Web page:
Overview of the ESMF program


Protecting Utah's sensitive species one project at a time

The Endangered Species Mitigation Fund (ESMF) is a state program created during the general session of the 1997 State Legislature (Utah Code 63-34-14) that is administered by the Utah Department of Natural Resources (DNR). The purpose of the ESMF is to provide funding to facilitate conservation of fish and wildlife species and their habitats in greatest need of protection (sensitive species). The priority of this program is to fund projects that benefit species identified as sensitive on the state sensitive species list, including those listed as threatened or endangered under the federal Endangered Species Act. The primary objective is to direct funds towards the protection of federally listed and state sensitive species, to promote their conservation and recovery and to preclude the need for listing additional species under the Endangered Species Act.

ESMF is funded through a portion of a 1/16th percent sales tax on water and by a tax provided for in the Brine Shrimp Royalty Act (Title 59, Chapter 23). A total of up to $3 million ($2.45 million plus $550,000 from water tax and brine shrimp tax, respectively) is available on an annual basis. Through multi-partner cooperative agreements, the state is committed to participating in three recovery implementation programs for federally listed fish species (Upper Colorado River, Virgin River and June sucker recovery programs), and the state's fiscal contribution to these programs is provided through ESMF. Although not required by the legislation, DNR has opted to distribute the remainder of ESMF funds through a competitive grants program.

Organizations are encouraged to apply for funding on an annual basis. There is no guarantee that funding will be available in future years. To receive funding, grant applications must meet the intent of the legislation and be consistent with the mission and objectives of the DNR.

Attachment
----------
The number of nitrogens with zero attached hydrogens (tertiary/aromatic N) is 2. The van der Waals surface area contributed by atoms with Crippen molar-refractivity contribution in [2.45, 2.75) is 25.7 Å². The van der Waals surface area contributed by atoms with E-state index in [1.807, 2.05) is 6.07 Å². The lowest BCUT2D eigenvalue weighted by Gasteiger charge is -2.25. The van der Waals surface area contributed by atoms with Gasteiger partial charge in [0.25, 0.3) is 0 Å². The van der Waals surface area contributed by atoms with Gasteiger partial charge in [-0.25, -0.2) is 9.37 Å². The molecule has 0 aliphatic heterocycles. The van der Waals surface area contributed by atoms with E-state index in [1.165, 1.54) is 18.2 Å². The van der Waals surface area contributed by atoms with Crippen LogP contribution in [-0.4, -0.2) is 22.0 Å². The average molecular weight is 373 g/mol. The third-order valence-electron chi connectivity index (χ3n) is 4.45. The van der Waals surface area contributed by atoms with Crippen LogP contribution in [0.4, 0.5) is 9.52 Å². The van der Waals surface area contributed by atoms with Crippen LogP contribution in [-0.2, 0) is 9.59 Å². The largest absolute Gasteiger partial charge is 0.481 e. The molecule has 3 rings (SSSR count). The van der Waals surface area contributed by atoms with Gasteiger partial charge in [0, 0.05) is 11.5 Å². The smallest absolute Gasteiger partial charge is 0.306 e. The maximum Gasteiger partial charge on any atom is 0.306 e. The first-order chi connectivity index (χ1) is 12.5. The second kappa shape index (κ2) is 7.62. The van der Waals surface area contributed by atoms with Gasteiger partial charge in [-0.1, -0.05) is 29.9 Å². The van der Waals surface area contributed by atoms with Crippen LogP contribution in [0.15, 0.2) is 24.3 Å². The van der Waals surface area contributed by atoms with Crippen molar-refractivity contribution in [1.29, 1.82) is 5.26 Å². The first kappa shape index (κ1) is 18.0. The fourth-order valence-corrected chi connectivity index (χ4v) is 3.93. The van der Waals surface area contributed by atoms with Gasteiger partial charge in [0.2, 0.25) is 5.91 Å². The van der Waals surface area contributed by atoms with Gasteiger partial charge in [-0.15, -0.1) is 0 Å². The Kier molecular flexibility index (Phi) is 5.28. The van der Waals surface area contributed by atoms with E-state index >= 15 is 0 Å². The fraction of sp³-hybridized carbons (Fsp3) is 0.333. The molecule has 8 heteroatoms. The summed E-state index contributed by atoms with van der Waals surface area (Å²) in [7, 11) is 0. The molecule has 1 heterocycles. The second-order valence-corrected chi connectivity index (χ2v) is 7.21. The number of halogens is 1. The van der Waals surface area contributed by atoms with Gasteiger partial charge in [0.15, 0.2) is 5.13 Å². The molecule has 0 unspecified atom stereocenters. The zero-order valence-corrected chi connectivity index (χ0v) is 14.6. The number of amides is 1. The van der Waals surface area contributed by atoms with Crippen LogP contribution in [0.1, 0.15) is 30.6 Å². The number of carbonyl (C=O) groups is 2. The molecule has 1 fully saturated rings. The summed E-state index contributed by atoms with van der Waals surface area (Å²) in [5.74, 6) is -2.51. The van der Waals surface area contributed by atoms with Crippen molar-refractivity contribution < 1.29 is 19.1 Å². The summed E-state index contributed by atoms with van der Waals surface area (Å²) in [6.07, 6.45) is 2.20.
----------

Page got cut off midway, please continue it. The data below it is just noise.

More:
ESMF legislation

Utah Code 63-34-14 created the Species Protection Account. The legislation including the purpose of the funds allocated to the account (section 4) is as follows:

Utah Code Section 63-34-14. Species Protection Account.

  1. As used in this section, "species protection" means an action to protect any plant or animal species identified as sensitive by the state or as threatened or endangered under the Endangered Species Act of 1973, 16 U.S.C. Sec. 1531 et seq.
  2. There is created within the General Fund a restricted account known as the Species Protection Account.
  3. The account shall consist of:
    1. (a) revenue generated by the brine shrimp tax provided for in Title 59, Chapter 23, Brine Shrimp Royalty Act; and
    2. interest earned on monies in the account.
  4. Monies in the account may be appropriated by the Legislature for the following purposes:
    1. to develop and implement species status assessments and species protection measures;
    2. to obtain biological opinions of proposed species protection measures;
    3. to conduct studies, investigations, and research into the effects of proposed species protection measures;
    4. to verify species protection proposals that are not based on valid biological data;
    5. for Great Salt Lake wetlands mitigation projects in connection with the western transportation corridor;
    6. to pay for the state's voluntary contributions to the Utah Reclamation Mitigation and Conservation Account under the Central Utah Project Completion Act, Pub. L. No. 102-575, Titles II-VI, 106 Stat. 4605-4655; and
    7. to pay for expenses of the State Tax Commission under Title 59, Chapter 23, Brine Shrimp Royalty Act.
  5. The purposes specified in Subsections (4)(a) through (4)(d) may be accomplished by the state or, in an appropriation act, the Legislature may authorize the Department of Natural Resources to award grants to political subdivisions of the state to accomplish those purposes.
  6. Monies in the account may not be used to develop or implement a habitat conservation plan required under federal law unless the federal government pays for at least 1/3 of the habitat conservation plan costs.
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